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Setting

Definition: A theory $\pmb{T}$ has a $\forall\exists$-axiomatization if it can be axiomatized by sentences of the form $$\forall v_1\ldots \forall v_n \exists w_1 \ldots \exists w_n ~~ \phi(\bar{v},\bar{w})$$ where $\phi$ is a quantifier free $\mathcal{L}$-formula.

I am doing a multi-step proof to show $T$ has $\forall\exists$-axiomatization.

Step one: suppose whenever $(\mathcal{M}_i : i \in \mathbb{I})$ is a chain of models of $\pmb{T}$, then I showed that: $$\mathcal{M} = \bigcup \mathcal{M}_i \models \pmb{T}.$$

Looking ahead: Now I am showing the converse also holds. Suppose whenever $(\mathcal{M}_i, i \in \mathbb{I})$ is a chain of models of T, then $\bigcup \mathcal{M}_i$ is a model of T. Let $\Gamma = \{ \phi : \phi \text{ is a $\forall\exists$-sentence and $\pmb{T} \models \phi$}\}$. Let $\mathcal{M} \models \Gamma$. I will show $\mathcal{M} \models T$.

Step two: Now I want to show that there is $\mathcal{N} \models \pmb{T}$ such that if $\psi$ is an $\exists\forall$-sentence and $\mathcal{M} \models \psi$, then $\mathcal{N} \models \psi$.

My Attempt at step two

We construct the theory $\pmb{T}^{*} = diag_{\forall}(\mathcal{M}) \cup \pmb{T}$, where $diag_{\forall}$ is the set of for all sentences satisfied by $\mathcal{M}$. If $\pmb{T}^{*}$ is satisfiable then let $\mathcal{N} \models \pmb{T}^{*}$.

Now we show $\pmb{T}^{*}$ is consistent. By compactness, it suffices show some finite subset of $\pmb{T}^{*}$ is satisfiable. Let $\pmb{T}^{*'} = diag_{\forall}' \cup \pmb{T}'$, where $diag_{\forall}'$ and $\pmb{T}'$ are finite subsets of $diag_{\forall}$ and $\pmb{T}$. Next let: $$\gamma = \forall \bar{v} \exists \bar{w} \phi(\bar{v},\bar{w}) \in \pmb{T}', \quad \theta = \forall \bar{x} \rho(\bar{x}) \in diag_{\forall}'.$$

Since $\pmb{T}$ is consistent, we can assume $\mathcal{N} \models \pmb{T}$, therefore $\mathcal{N} \models \gamma(\bar{a},\bar{b})$ for some $\bar{a},\bar{b} \in \mathbb{N}$. Now we show for each $\theta \in diag_{\forall}'$:

$$\mathcal{N} \models \gamma \Rightarrow \mathcal{N} \models \theta.$$

So we have:

$$\mathcal{N} \models \gamma ~~\Rightarrow~~ \mathcal{N} \models \forall \bar{v} \exists \bar{w} \phi(\bar{v},\bar{w}) ~~\Rightarrow~~ \mathcal{N} \models \forall \bar{v} \phi(\bar{v},\bar{b}) ~~~ \text{for some } \bar{b} \in \mathbb{N} ~~\Rightarrow~~\\ \mathcal{N} \models \forall \bar{x} \rho(\bar{x}) ~~\Rightarrow~~ \mathcal{N} \models \theta.$$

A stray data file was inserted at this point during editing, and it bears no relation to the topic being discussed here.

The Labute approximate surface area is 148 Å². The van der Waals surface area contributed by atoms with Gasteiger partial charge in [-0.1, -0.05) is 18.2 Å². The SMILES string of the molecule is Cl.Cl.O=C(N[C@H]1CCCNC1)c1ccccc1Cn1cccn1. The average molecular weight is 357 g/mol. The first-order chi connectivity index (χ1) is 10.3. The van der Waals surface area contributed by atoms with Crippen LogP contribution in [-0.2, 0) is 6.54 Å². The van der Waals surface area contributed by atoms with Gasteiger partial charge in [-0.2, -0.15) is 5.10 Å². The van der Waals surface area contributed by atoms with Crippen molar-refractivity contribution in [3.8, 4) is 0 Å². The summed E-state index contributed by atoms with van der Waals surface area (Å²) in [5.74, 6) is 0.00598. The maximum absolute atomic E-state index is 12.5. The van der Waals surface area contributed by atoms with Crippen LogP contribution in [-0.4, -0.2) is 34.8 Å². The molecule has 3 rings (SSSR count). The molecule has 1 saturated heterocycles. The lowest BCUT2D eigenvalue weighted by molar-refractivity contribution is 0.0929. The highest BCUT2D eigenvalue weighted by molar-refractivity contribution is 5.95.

Where we simply renamed $\phi$ as $\rho$ and $\bar{v}$ as $\bar{x}$. Thus each $\pmb{T}^{*'}$ is consistent so $\pmb{T}^{*}$ is consistent, so $\mathcal{N} \models \pmb{T}^{*}$.

Next we show if $\mathcal{N} \models \pmb{T}$ and $\mathcal{M} \models \psi$, then $\mathcal{N} \models \psi$. Let $\psi = \exists \bar{v} \forall \bar{w} \sigma(\bar{v},\bar{w})$ where $\sigma$ is quantifier free. Then: $$\mathcal{M} \models \exists \bar{v} \forall \bar{w} \sigma(\bar{v},\bar{w}) ~~\Rightarrow~~ \mathcal{M} \models \forall \bar{w} \sigma(\bar{a},\bar{w}) \text{ for some } \bar{a} \in \mathbb{M}.$$

And since $\mathcal{N} \models diag_{\forall}(\mathcal{M})$, we have:

$$\mathcal{N} \models \forall \bar{w} \sigma (\bar{a},\bar{w}) ~~\Rightarrow~~ \mathcal{N} \models \exists \bar{v} \forall \bar{w} \sigma (\bar{v},\bar{w}) ~~\Rightarrow~~ \mathcal{N} \models \psi.$$

My Problem

  1. I let $\mathcal{N} \models \pmb{T}$ by assumption, using the fact that $\pmb{T}$ is consistent. Is this justified and proper in this context?

  2. When unraveling the implication of $\mathcal{N} \models \gamma$ , is it correct to evaluate it at some $\bar{b} \in \mathbb{N}$?

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  • 1
    $\begingroup$ Question 2. If you are assuming that $\sf T$ has a $\forall\exists$-axiomatization, what is the purpose of the sentence beginning "Furthermore"? It seems redundant because, if the theory $\sf T$ ha a $\forall\exists$-axiomatization, then it follows that the union of a chain of models of $\sf T$ is a model of $\sf T$. $\endgroup$ – bof Feb 19 '15 at 6:01
  • $\begingroup$ @CarlMummert I edited the question to make it more clear $\endgroup$ – chibro2 Feb 19 '15 at 13:38
  • $\begingroup$ Also please consider this question: math.stackexchange.com/questions/1155575/…. It is a lot less ambiguous (in my mind) and may be a better use of your time $\endgroup$ – chibro2 Feb 19 '15 at 13:40